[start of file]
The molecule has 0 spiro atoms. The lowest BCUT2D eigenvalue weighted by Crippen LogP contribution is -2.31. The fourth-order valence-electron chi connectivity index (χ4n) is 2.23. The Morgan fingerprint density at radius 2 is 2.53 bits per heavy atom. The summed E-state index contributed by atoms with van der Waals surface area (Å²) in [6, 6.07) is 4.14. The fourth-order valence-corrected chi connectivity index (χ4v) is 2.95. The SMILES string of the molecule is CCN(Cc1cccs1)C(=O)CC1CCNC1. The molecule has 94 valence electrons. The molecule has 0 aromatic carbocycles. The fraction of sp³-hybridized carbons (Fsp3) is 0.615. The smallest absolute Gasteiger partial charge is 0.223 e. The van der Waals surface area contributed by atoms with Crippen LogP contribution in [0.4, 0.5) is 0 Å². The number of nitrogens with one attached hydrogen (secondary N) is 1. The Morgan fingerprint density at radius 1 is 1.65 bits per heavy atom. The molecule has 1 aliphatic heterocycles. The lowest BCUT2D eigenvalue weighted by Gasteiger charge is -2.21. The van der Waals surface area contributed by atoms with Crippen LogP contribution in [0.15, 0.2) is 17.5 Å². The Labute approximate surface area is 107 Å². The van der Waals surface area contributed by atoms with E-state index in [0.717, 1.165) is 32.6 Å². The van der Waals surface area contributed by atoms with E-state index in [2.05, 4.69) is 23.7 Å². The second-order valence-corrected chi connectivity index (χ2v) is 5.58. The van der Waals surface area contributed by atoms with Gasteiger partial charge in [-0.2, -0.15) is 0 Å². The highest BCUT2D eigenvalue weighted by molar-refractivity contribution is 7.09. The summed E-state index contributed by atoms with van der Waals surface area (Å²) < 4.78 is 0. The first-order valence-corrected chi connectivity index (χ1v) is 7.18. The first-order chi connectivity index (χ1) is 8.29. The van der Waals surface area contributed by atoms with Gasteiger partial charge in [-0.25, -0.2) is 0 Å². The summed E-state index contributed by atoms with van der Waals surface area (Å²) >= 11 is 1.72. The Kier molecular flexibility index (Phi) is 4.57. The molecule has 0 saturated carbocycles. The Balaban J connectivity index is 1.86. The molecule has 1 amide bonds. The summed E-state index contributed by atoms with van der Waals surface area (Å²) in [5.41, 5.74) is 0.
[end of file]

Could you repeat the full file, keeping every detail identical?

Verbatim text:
The molecule has 0 spiro atoms. The lowest BCUT2D eigenvalue weighted by Crippen LogP contribution is -2.31. The fourth-order valence-electron chi connectivity index (χ4n) is 2.23. The Morgan fingerprint density at radius 2 is 2.53 bits per heavy atom. The summed E-state index contributed by atoms with van der Waals surface area (Å²) in [6, 6.07) is 4.14. The fourth-order valence-corrected chi connectivity index (χ4v) is 2.95. The SMILES string of the molecule is CCN(Cc1cccs1)C(=O)CC1CCNC1. The molecule has 94 valence electrons. The molecule has 0 aromatic carbocycles. The fraction of sp³-hybridized carbons (Fsp3) is 0.615. The smallest absolute Gasteiger partial charge is 0.223 e. The van der Waals surface area contributed by atoms with Crippen LogP contribution in [0.4, 0.5) is 0 Å². The number of nitrogens with one attached hydrogen (secondary N) is 1. The Morgan fingerprint density at radius 1 is 1.65 bits per heavy atom. The molecule has 1 aliphatic heterocycles. The lowest BCUT2D eigenvalue weighted by Gasteiger charge is -2.21. The van der Waals surface area contributed by atoms with Crippen LogP contribution in [0.15, 0.2) is 17.5 Å². The Labute approximate surface area is 107 Å². The van der Waals surface area contributed by atoms with E-state index in [0.717, 1.165) is 32.6 Å². The van der Waals surface area contributed by atoms with E-state index in [2.05, 4.69) is 23.7 Å². The second-order valence-corrected chi connectivity index (χ2v) is 5.58. The van der Waals surface area contributed by atoms with Gasteiger partial charge in [-0.2, -0.15) is 0 Å². The highest BCUT2D eigenvalue weighted by molar-refractivity contribution is 7.09. The summed E-state index contributed by atoms with van der Waals surface area (Å²) < 4.78 is 0. The first-order valence-corrected chi connectivity index (χ1v) is 7.18. The first-order chi connectivity index (χ1) is 8.29. The van der Waals surface area contributed by atoms with Gasteiger partial charge in [-0.25, -0.2) is 0 Å². The summed E-state index contributed by atoms with van der Waals surface area (Å²) >= 11 is 1.72. The Kier molecular flexibility index (Phi) is 4.57. The molecule has 0 saturated carbocycles. The Balaban J connectivity index is 1.86. The molecule has 1 amide bonds. The summed E-state index contributed by atoms with van der Waals surface area (Å²) in [5.41, 5.74) is 0.